Alas, it has been a while since I’ve written a new LSNED article. There are only 24 hours in a day, you know! Twenty-four seems like an arbitrary number to choose for hours in a day. Consider that somebody along the way had to decide how long an hour was, and how many could squeeze [...]

I was talking with an amateur astronomer this morning who, in reference to another astronomer and blogger I mentioned, said “He’s great… except that he believes in black holes.” The comment caught me off guard. Up until that moment I had no idea that “black holes” was a topic of controversy. I dug into research [...]

There is a lot of hub-bub about a neutrino that was witnessed moving faster than the speed of light, a feat which was deemed impossible by Albert Einstein’s theory of relativity. The science community is working overtime to figure out if the experiment can be repeated and confirmed, as it would have a major impact [...]

Giraffes on the African plain primarily eat the leaves and buds of the Acacia tree. The tree has developed sharp thorns along its branches to try to fend off the herds, but the Giraffe has kept pace, evolving a long and dexterous tongue. A giraffe’s tongue will be about 18 to 20 inches in length. [...]

The Paradox Frog, Pseudis paradoxa, is native to South America found in the warm tropical lowlands of the Amazon forest, and other regions in the neighbourhood. It is considered a paradox after it thoroughly confused early biologists who happened upon it. They first decided that a young frog grew into an old tadpole, which would [...]

Dear LSNED, I have a “microfiber” cloth in my kitchen that was advertised as a miracle. What is so special about it? After use, should I have it blessed or can it be cleaned normally? -John Paul Hey JP, Technically, a microfiber is any fiber (as in a single strand of a textile) that is [...]

Dear LSNED, Why do cats go crazy over catnip? Also, “a cat I know” acted strange after getting into some olives. Are they related? -Percival Fluffington Dear Percy, First off, not all cats react to catnip. It appears to be genetic. Up until a kitten is three months old, they don’t care for catnip at [...]

Dear LSNED, You know those two little bumps between your nose and your lip? What is that called, and why is it there? -Bumpy Lips Dear Bumpy, In the medical textbooks, the focus isn’t so much on the two bumps, but the groove or dip between them. This groove, which extends down from your nose [...]

Dear LSNED, Why do I always burn my mouth when eating potatoes? Why do they stay so hot? -Hot Tater Dear Ms. Tater, It is true that, long after the asparagus has gone cold, your baked potato will be deliciously, or perhaps dangerously warm. The reason behind this is the high heat capacity of a [...]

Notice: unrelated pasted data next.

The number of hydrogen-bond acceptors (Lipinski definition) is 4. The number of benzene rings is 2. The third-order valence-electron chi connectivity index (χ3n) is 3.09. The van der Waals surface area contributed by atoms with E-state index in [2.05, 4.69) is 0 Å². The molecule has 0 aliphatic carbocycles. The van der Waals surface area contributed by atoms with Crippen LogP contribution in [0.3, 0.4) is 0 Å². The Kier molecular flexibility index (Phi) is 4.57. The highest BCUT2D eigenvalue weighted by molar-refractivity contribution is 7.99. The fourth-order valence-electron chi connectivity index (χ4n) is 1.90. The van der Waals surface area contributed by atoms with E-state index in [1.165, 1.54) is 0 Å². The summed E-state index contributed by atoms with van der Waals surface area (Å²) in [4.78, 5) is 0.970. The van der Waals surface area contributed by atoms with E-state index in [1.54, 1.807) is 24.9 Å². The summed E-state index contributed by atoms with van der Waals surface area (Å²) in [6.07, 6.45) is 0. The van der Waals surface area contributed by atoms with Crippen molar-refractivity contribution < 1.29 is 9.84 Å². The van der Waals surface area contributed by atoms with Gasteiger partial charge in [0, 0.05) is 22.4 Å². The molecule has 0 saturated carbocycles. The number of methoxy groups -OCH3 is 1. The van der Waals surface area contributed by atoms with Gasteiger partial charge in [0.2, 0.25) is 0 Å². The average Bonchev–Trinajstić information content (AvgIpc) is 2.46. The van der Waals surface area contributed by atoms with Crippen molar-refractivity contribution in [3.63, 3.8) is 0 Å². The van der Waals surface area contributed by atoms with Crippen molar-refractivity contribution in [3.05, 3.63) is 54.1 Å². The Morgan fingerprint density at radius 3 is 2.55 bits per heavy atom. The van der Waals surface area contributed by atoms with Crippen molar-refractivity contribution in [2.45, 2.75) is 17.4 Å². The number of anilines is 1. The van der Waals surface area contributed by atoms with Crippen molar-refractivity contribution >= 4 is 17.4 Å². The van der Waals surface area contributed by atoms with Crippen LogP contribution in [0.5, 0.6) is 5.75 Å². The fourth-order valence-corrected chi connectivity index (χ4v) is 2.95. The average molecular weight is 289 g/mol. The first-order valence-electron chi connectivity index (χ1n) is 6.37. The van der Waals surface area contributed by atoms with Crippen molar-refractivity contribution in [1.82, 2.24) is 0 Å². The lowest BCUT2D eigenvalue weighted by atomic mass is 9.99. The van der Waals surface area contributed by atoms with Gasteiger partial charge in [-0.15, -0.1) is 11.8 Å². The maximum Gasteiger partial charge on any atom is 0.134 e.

A quick search on the internet machine reveals that a lot of people are very concerned and suspicious about the ingredients in their toothpaste. Let’s face it, the thought of putting Dicalcium Phosphate Dihydrate in your mouth may sound a bit scary. For the concerned consumer, there is actually a big market out there for [...]

Recycling is kind of the cool thing to do these days, which will have to do until we get better at the “reduce and reuse” parts. You may dutifully recycle your plastic beverage containers on a weekly basis, and if you’re following the local guidelines, you’re probably dutifully removing all the bottle caps before they [...]

If you’ve been looking for love in all the wrong places, try your local tennis game. Event the most inexperienced player will have no trouble finding love on the court. In tennis scoring, love means zero. This is believed to come from the French word l’oeuf, for egg. The egg shape signifies a round zero, [...]

It’s easy to shrug off electricity as a mundane part of life, but the more I think about it, the more it seems like magic. Electricity is the passing of electrons, the tiniest part of an individual atom, down the line from one atom to another like a hot potato. This electron flow is what [...]

I’ve already made my case for being skeptical towards global warming and climate change hysteria. The single biggest influence on the earth’s climate is the sun. It’s a burning ball of gas that is bigger than a million earths, and counts for 99.8% of all matter in our solar system. It’s kind of a big [...]